Part of the reason SUV sales have been booming of late is the emergence of the crossover - a car that combines the taller driving position of larger 4x4s with the relatively compact dimensions of a regular family hatchback.
The Nissan Qashqai arguably kickstarted the market, and other manufacturers were soon to cotton on to the Japanese firm’s recipe for sales success.
These days, any car company worth its salt will have a contender in this segment, so consumers are spoilt for choice. But which models are worth the money? Here are our top 10 picks.
It ticks all the right boxes so far as affordability, looks, economy and practicality are concerned and manages to be engaging to drive as well - something that can’t be said of many cars in this segment.
It's not completely perfect, with a 1.6-litre diesel engine that isn’t as refined as the oil-burner in the Qashqai and stingy standard kit at the entry-level. That doesn’t stop the Ateca from scoring top honours in this class, though.
Volkswagen’s first attempt at a crossover hatchback is a very impressive one. The T-Roc offers sharp, interesting styling, a well-made interior and handling characteristics that are more akin to those of a small hatchback than a proper SUV.
It’s not quite as good to drive as the Ateca and isn't quite as practical, but it wouldn’t be hard to recommend one.
A mid-life refresh has helped to keep the Qashqai - the original and definitive crossover - incredibly close to the top of the pile.
It champions refinement, fuel efficiency and interior comfort but loses out to the Ateca as far as dynamic abilities are concerned, and to the T-Roc on style and desirability.
The Qashqai's steering is overly light in its regular setting, and noticeable body roll discourages properly spirited driving. Nissan's infotainment system is also starting to fall behind. On the whole, though, the Qashqai is still hugely competitive in this segment and thoroughly recommendable.
BMW's SUV range is growing all the time, but its smallest is one of our top picks. Among all the premium crossovers, it's relatively practical, handles well and is plush inside. It's far less pricey than the Range Rover Evoque, thoughm despite being several thousand up on the more mass-market offerings in this list.
It's among the firmer-riding SUVs in this bracket, and rather disappointingly is one of the less fuel efficient in the real world. It's more practical than the more expensive Audi Q3, though, and feels more premium than the Mercedes-Benz GLA.
While it doesn’t rank quite as highly as the Nissan Qashqai, to which it's closely related, the Renault Kadjar is still a competent and likeable contender.
It’s comparatively less expensive than its Nissan sibling across the range, and with plenty of interior space, it’s well suited to family life. It rides comfortably, too.
However, the Kadjar's interior isn’t quite up to the same standard as the Qashqai's in terms of material richness, and nor is it as refined. Performance from the 1.5-litre diesel engine is also somewhat short.
Gone are the days of dull, boring-looking crossovers. Stylistically, the Toyota C-HR is a breath of fresh air in the segment. Even next to more athletic rivals such as the Ateca, it stands out. It has the handling to back those sporty looks up, too.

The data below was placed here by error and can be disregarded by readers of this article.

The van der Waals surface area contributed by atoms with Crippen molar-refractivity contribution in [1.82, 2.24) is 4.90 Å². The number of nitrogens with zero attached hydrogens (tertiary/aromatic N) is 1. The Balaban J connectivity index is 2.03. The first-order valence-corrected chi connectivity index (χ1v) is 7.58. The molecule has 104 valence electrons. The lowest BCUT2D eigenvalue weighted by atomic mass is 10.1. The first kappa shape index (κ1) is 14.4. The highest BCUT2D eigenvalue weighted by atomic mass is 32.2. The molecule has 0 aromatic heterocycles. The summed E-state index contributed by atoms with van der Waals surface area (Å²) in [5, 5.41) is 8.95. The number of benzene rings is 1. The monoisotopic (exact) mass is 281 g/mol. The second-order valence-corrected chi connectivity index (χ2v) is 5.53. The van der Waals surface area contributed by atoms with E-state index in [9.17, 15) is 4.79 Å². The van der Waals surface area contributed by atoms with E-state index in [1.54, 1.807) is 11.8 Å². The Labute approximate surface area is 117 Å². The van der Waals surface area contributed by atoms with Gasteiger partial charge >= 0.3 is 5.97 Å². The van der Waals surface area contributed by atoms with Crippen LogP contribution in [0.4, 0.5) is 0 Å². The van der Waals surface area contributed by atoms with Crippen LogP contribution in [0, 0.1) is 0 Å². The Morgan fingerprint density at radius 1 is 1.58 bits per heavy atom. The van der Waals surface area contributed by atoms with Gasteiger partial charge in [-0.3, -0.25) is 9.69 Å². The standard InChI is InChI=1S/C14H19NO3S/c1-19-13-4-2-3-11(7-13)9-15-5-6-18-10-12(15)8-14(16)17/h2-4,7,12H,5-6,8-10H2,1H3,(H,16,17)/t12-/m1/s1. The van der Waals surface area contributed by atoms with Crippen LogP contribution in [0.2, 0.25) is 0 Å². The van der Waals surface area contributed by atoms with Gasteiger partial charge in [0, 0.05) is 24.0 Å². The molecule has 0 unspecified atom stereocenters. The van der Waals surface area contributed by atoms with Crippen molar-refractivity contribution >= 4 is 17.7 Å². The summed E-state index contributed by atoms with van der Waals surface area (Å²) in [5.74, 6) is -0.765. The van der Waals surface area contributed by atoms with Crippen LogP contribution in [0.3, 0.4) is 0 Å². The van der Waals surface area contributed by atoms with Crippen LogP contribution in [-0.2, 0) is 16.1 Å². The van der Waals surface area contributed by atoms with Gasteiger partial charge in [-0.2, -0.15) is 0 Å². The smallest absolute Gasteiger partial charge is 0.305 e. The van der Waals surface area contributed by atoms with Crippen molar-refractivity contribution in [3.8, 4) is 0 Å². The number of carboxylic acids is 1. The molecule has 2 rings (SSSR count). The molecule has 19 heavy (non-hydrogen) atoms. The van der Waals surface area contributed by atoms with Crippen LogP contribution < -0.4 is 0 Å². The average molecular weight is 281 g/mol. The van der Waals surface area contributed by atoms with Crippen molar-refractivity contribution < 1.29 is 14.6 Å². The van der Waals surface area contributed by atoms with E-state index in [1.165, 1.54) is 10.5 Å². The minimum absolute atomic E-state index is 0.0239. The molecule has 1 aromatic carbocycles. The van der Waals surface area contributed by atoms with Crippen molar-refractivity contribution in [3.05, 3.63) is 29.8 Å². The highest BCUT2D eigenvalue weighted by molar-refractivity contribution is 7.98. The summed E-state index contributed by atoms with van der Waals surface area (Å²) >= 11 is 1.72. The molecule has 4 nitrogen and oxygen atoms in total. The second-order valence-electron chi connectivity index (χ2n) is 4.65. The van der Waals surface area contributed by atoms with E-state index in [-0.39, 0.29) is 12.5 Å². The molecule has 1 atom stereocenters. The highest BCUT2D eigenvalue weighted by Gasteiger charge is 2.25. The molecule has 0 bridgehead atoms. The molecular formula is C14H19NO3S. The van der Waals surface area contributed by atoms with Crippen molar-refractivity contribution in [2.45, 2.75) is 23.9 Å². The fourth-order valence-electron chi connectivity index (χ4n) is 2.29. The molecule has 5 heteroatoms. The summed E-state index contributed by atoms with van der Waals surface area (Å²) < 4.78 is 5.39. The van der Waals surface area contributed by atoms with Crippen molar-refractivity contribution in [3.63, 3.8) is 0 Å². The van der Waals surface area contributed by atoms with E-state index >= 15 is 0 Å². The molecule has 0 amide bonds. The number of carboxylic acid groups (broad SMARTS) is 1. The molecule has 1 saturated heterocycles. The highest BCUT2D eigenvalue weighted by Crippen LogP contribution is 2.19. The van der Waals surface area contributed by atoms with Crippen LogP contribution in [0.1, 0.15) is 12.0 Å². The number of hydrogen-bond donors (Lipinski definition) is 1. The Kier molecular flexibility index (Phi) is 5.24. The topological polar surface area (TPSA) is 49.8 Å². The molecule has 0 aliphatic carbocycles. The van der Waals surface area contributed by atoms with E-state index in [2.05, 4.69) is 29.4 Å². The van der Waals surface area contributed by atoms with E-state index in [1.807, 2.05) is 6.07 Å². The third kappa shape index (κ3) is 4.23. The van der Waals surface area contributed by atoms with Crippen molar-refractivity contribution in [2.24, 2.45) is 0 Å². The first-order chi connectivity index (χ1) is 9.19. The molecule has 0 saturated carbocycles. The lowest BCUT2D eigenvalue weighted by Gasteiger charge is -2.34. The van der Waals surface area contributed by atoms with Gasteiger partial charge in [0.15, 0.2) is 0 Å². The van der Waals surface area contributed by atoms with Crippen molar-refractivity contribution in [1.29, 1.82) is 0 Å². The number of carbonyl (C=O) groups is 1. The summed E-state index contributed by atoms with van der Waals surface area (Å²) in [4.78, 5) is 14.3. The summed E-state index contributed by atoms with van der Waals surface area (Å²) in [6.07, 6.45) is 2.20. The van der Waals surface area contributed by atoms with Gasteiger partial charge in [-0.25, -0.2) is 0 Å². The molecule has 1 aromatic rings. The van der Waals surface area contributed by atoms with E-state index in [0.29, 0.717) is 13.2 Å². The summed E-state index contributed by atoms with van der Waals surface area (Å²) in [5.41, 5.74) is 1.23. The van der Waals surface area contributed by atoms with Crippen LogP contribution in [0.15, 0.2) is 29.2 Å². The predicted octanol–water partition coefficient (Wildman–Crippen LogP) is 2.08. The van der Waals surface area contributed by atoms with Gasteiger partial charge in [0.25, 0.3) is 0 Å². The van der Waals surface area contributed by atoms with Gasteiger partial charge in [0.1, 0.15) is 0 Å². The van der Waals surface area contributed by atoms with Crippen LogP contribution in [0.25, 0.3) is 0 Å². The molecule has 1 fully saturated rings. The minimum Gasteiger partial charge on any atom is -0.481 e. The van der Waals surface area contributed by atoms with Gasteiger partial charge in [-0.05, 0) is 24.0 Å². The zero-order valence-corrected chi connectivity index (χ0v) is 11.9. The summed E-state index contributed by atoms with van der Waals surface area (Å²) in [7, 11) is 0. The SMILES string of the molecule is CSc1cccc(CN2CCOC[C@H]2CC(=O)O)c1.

However, its hybrid powertrain is a bit gutless, particularly for a car of this size; a diesel offering would have done well here. And while that sloping roofline may look great, it eats into rear head room. Toyota's infotainment system is also left wanting when compared with rivals.
It’s a very competent replacement for the Yeti, although it lacks the character and flair of its predecessor – which is a bit of shame, really.
This smart-looking South Korean crossover offers a great deal of space and standard kit and a solid five-year/unlimited-mile warranty for a reasonable outlay.
However, it falls down next to its more refined European rivals in the ride and handling departments. Hyundai's 2.0-litre diesel engine is decently refined but could do with a bit more punch. We also found its real-world economy to be a fair way off the claimed figure.
However, while you might get a lot of bang for your buck as far as kit is concerned, the Sportage doesn’t drive as well as its European rivals, with a firm, noisy ride and inconsistent steering.
Its relatively uninspiring appearance may not be to everyone’s tastes, either, particularly when compared with funky rivals such as the C-HR, T-Roc and Ateca. Still, it provides plenty of space inside - a trait that families will no doubt love.
With prices starting at £17,499, the Suzuki SX4 S-Cross is a good way to get into a crossover for a reasonably small outlay.
At this price point, there are obviously some concessions - the interior isn’t particularly attractive, for example - but the car handles well and has a well-sized boot. Rear head room could be better, as could the low-speed ride, which is a touch fidgety, but overall, the SX4 S-Cross is perfectly likeable.
Standard equipment is generous, too, with mid-range models gaining sat-nav, parking sensors and a rear-view camera.